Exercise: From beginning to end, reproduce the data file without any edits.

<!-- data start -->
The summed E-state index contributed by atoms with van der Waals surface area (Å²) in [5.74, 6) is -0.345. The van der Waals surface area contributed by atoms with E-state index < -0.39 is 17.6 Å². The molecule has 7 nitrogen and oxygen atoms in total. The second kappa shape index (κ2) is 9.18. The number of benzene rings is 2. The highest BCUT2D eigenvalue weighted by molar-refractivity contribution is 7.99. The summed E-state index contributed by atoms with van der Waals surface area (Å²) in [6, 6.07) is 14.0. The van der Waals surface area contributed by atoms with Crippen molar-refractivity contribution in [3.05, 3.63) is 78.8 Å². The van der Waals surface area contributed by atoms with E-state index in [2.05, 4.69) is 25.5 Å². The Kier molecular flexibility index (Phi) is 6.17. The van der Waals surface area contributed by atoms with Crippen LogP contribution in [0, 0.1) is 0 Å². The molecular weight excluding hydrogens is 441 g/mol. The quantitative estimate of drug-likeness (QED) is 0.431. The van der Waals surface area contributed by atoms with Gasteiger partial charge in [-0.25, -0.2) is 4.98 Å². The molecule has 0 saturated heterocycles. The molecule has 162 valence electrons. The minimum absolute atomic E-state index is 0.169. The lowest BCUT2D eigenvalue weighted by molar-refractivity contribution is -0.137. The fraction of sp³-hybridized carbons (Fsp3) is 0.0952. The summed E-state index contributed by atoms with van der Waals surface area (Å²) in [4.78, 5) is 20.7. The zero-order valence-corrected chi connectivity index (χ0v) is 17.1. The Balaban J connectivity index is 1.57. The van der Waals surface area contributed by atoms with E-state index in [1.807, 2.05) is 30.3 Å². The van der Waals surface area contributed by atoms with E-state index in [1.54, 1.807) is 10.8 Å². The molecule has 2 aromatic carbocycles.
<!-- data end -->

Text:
The summed E-state index contributed by atoms with van der Waals surface area (Å²) in [5.74, 6) is -0.345. The van der Waals surface area contributed by atoms with E-state index < -0.39 is 17.6 Å². The molecule has 7 nitrogen and oxygen atoms in total. The second kappa shape index (κ2) is 9.18. The number of benzene rings is 2. The highest BCUT2D eigenvalue weighted by molar-refractivity contribution is 7.99. The summed E-state index contributed by atoms with van der Waals surface area (Å²) in [6, 6.07) is 14.0. The van der Waals surface area contributed by atoms with Crippen molar-refractivity contribution in [3.05, 3.63) is 78.8 Å². The van der Waals surface area contributed by atoms with E-state index in [2.05, 4.69) is 25.5 Å². The Kier molecular flexibility index (Phi) is 6.17. The van der Waals surface area contributed by atoms with Crippen LogP contribution in [0, 0.1) is 0 Å². The molecular weight excluding hydrogens is 441 g/mol. The quantitative estimate of drug-likeness (QED) is 0.431. The van der Waals surface area contributed by atoms with Gasteiger partial charge in [-0.25, -0.2) is 4.98 Å². The molecule has 0 saturated heterocycles. The molecule has 162 valence electrons. The minimum absolute atomic E-state index is 0.169. The lowest BCUT2D eigenvalue weighted by molar-refractivity contribution is -0.137. The fraction of sp³-hybridized carbons (Fsp3) is 0.0952. The summed E-state index contributed by atoms with van der Waals surface area (Å²) in [4.78, 5) is 20.7. The zero-order valence-corrected chi connectivity index (χ0v) is 17.1. The Balaban J connectivity index is 1.57. The van der Waals surface area contributed by atoms with E-state index in [1.807, 2.05) is 30.3 Å². The van der Waals surface area contributed by atoms with E-state index in [1.54, 1.807) is 10.8 Å². The molecule has 2 aromatic carbocycles.